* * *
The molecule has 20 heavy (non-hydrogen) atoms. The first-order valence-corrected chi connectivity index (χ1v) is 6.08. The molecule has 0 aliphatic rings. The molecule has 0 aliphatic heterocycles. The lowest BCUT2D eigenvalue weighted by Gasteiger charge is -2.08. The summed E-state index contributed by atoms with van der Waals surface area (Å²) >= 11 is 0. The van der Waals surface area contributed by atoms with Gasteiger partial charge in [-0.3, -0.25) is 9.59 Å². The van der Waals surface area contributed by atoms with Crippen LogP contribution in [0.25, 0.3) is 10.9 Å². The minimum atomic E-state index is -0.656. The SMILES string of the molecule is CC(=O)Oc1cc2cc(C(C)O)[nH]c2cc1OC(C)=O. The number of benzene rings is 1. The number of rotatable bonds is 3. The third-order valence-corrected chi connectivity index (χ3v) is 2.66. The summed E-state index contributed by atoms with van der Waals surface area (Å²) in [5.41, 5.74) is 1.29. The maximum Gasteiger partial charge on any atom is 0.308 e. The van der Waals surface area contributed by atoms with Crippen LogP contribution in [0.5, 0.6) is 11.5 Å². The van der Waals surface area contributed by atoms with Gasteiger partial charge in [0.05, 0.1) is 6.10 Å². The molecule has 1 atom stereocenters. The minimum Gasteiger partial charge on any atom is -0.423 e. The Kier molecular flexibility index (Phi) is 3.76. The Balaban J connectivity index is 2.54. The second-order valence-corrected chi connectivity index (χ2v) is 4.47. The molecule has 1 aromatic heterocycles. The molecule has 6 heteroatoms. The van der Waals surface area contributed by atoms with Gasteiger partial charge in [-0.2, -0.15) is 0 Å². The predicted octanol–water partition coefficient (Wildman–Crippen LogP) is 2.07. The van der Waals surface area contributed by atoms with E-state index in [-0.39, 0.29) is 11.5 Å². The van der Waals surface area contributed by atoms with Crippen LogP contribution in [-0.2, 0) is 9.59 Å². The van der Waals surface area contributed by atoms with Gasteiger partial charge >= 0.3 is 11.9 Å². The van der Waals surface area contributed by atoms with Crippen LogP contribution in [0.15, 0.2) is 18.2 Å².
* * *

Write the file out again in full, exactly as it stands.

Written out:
The molecule has 20 heavy (non-hydrogen) atoms. The first-order valence-corrected chi connectivity index (χ1v) is 6.08. The molecule has 0 aliphatic rings. The molecule has 0 aliphatic heterocycles. The lowest BCUT2D eigenvalue weighted by Gasteiger charge is -2.08. The summed E-state index contributed by atoms with van der Waals surface area (Å²) >= 11 is 0. The van der Waals surface area contributed by atoms with Gasteiger partial charge in [-0.3, -0.25) is 9.59 Å². The van der Waals surface area contributed by atoms with Crippen LogP contribution in [0.25, 0.3) is 10.9 Å². The minimum atomic E-state index is -0.656. The SMILES string of the molecule is CC(=O)Oc1cc2cc(C(C)O)[nH]c2cc1OC(C)=O. The number of benzene rings is 1. The number of rotatable bonds is 3. The third-order valence-corrected chi connectivity index (χ3v) is 2.66. The summed E-state index contributed by atoms with van der Waals surface area (Å²) in [5.41, 5.74) is 1.29. The maximum Gasteiger partial charge on any atom is 0.308 e. The van der Waals surface area contributed by atoms with Crippen LogP contribution in [0.5, 0.6) is 11.5 Å². The van der Waals surface area contributed by atoms with Gasteiger partial charge in [0.05, 0.1) is 6.10 Å². The molecule has 1 atom stereocenters. The minimum Gasteiger partial charge on any atom is -0.423 e. The Kier molecular flexibility index (Phi) is 3.76. The Balaban J connectivity index is 2.54. The second-order valence-corrected chi connectivity index (χ2v) is 4.47. The molecule has 1 aromatic heterocycles. The molecule has 6 heteroatoms. The van der Waals surface area contributed by atoms with Gasteiger partial charge in [-0.2, -0.15) is 0 Å². The predicted octanol–water partition coefficient (Wildman–Crippen LogP) is 2.07. The van der Waals surface area contributed by atoms with E-state index in [-0.39, 0.29) is 11.5 Å². The van der Waals surface area contributed by atoms with Crippen LogP contribution in [-0.2, 0) is 9.59 Å². The van der Waals surface area contributed by atoms with Gasteiger partial charge >= 0.3 is 11.9 Å². The van der Waals surface area contributed by atoms with Crippen LogP contribution in [0.15, 0.2) is 18.2 Å².